Weak Traffic, Else Brand Hit Joe’s Jeans Net

Poor traffic trends at its stores and a weak performance from its Else brand took a toll on Joe’s Jeans Inc.’s third-quarter results.

A look from Joe's Jeans' Else brand.

Poor traffic trends at its stores and a weak performance from its Else brand took a toll on Joe’s Jeans Inc.’s third-quarter results.

This story first appeared in the October 16, 2013 issue of WWD.  Subscribe Today.

Marc Crossman, president and chief executive officer of Joe’s, informed analysts on a Tuesday afternoon conference call that Else, distributed exclusively through Macy’s stores since its launch last year, is now being sold through two other department store accounts — Dillard’s Inc. and Von Maur.

In the three months ended Aug. 31, the Los Angeles-based jeans company logged a net loss of $287,000, or zero cents a share, compared with net income of $1.4 million, or 2 cents, in the comparable period in 2012. Excluding costs related to its Sept. 30 acquisition of Hudson Jeans, earnings per share would have come in on the positive side at 1 cent a share, below analysts’ consensus estimates for EPS of 2 cents.

Revenues declined to $29.4 million, 3 percent below the $30.3 million logged in the 2012 period and below the $33.4 million expected, on average, by analysts. Wholesale revenues declined 6.9 percent to $23.1 million, with the entire decrease attributable to a $2.1 million decline in its Else business. Retail revenues grew 14.5 percent to $6.4 million despite a 6 percent decline in same-store sales.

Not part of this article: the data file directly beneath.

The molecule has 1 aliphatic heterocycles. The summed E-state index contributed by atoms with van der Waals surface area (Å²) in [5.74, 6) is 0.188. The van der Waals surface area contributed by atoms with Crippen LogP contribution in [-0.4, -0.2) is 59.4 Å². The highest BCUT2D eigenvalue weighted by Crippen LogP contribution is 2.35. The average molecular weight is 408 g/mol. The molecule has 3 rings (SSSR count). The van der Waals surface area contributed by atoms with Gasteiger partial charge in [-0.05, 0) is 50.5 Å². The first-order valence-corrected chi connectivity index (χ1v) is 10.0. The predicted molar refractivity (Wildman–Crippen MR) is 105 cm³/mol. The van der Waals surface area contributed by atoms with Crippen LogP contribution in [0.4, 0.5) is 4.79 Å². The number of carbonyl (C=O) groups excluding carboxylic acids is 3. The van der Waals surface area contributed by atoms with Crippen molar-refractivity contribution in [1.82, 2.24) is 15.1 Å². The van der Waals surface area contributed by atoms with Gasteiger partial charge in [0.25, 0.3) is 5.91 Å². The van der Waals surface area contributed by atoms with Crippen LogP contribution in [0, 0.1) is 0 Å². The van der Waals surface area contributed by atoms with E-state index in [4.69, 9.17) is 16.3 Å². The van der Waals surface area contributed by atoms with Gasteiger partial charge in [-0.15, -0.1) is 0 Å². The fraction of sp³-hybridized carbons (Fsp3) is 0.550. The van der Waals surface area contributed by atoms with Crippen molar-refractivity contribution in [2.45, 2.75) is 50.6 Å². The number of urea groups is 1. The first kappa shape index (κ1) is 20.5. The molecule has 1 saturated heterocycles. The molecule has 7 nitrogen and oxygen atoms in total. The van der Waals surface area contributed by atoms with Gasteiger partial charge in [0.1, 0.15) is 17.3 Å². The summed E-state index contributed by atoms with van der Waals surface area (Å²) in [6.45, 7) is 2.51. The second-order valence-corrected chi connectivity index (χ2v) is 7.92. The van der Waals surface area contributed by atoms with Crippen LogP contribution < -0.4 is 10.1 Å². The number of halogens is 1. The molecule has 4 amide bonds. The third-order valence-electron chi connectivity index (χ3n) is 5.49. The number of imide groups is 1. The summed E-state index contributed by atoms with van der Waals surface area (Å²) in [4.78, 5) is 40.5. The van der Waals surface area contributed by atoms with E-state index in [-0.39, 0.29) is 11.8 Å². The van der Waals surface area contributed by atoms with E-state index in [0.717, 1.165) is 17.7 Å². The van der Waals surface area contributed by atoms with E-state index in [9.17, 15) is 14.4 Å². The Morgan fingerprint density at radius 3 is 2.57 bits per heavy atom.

RELATED CONTENT: WWD Earnings Tracker >>

Gross margin was off 190 basis points to 43.7 percent of sales from 45.6 percent in last year’s quarter. Wholesale gross margin slid to 37 percent from 40 percent, while retail margin fell to 67 percent from 71 percent a year ago. The company’s store count moved to 33 from 25 a year ago.

Crossman told WWD that, despite “double-digit declines in traffic,” the company’s same-store sales turned positive in the final month of the quarter. “We were late to the promotional party but, as we got more promotional, traffic was up and comps went up,” he said. “The key was building up conversion and transaction size. Everyone who came into our stores got treated like gold because, as far as we were concerned, they were gold.”

On both the wholesale and retail sides of the ledger, the waning of the trend for colored denim posed a serious challenge. “We did extremely well with our 55 Colors program last year,” Crossman commented. “We’ve gone from one big thing to a lot of smaller trends.”

Still, women’s wholesale managed a 2 percent increase in the quarter with the men’s portion of the business down only about $100,000 compared with a year ago.

Crossman said Joe’s by Nov. 30 will file a Form 8-K with the Securities and Exchange Commission providing a pro-forma profile of its operations and finances following the Hudson merger.